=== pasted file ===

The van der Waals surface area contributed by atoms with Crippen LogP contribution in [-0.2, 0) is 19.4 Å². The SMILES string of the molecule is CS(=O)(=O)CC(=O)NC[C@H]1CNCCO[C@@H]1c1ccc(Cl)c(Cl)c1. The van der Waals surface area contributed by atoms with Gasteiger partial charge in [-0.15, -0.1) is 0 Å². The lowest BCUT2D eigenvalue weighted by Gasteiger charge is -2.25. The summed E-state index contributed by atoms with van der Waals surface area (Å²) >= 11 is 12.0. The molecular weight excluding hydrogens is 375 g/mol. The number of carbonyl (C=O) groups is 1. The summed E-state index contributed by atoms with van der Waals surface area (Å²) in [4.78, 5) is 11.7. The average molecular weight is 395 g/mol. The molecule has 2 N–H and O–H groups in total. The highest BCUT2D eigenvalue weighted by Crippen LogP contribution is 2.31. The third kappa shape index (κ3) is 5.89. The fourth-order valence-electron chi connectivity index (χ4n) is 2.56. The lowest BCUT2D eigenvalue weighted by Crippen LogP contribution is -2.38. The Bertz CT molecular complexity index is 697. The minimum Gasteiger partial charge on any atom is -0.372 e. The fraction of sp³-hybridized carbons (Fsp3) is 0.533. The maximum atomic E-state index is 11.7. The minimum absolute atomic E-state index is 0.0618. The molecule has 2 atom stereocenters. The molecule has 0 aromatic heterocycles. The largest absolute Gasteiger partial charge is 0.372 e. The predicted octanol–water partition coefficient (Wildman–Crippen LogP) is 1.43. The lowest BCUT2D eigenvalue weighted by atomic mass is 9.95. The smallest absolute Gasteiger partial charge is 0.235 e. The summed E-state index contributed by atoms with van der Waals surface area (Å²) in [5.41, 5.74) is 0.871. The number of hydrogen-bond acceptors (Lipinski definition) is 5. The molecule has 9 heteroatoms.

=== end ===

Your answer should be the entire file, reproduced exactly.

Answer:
The van der Waals surface area contributed by atoms with Crippen LogP contribution in [-0.2, 0) is 19.4 Å². The SMILES string of the molecule is CS(=O)(=O)CC(=O)NC[C@H]1CNCCO[C@@H]1c1ccc(Cl)c(Cl)c1. The van der Waals surface area contributed by atoms with Gasteiger partial charge in [-0.15, -0.1) is 0 Å². The lowest BCUT2D eigenvalue weighted by Gasteiger charge is -2.25. The summed E-state index contributed by atoms with van der Waals surface area (Å²) >= 11 is 12.0. The molecular weight excluding hydrogens is 375 g/mol. The number of carbonyl (C=O) groups is 1. The summed E-state index contributed by atoms with van der Waals surface area (Å²) in [4.78, 5) is 11.7. The average molecular weight is 395 g/mol. The molecule has 2 N–H and O–H groups in total. The highest BCUT2D eigenvalue weighted by Crippen LogP contribution is 2.31. The third kappa shape index (κ3) is 5.89. The fourth-order valence-electron chi connectivity index (χ4n) is 2.56. The lowest BCUT2D eigenvalue weighted by Crippen LogP contribution is -2.38. The Bertz CT molecular complexity index is 697. The minimum Gasteiger partial charge on any atom is -0.372 e. The fraction of sp³-hybridized carbons (Fsp3) is 0.533. The maximum atomic E-state index is 11.7. The minimum absolute atomic E-state index is 0.0618. The molecule has 2 atom stereocenters. The molecule has 0 aromatic heterocycles. The largest absolute Gasteiger partial charge is 0.372 e. The predicted octanol–water partition coefficient (Wildman–Crippen LogP) is 1.43. The lowest BCUT2D eigenvalue weighted by atomic mass is 9.95. The smallest absolute Gasteiger partial charge is 0.235 e. The summed E-state index contributed by atoms with van der Waals surface area (Å²) in [5.41, 5.74) is 0.871. The number of hydrogen-bond acceptors (Lipinski definition) is 5. The molecule has 9 heteroatoms.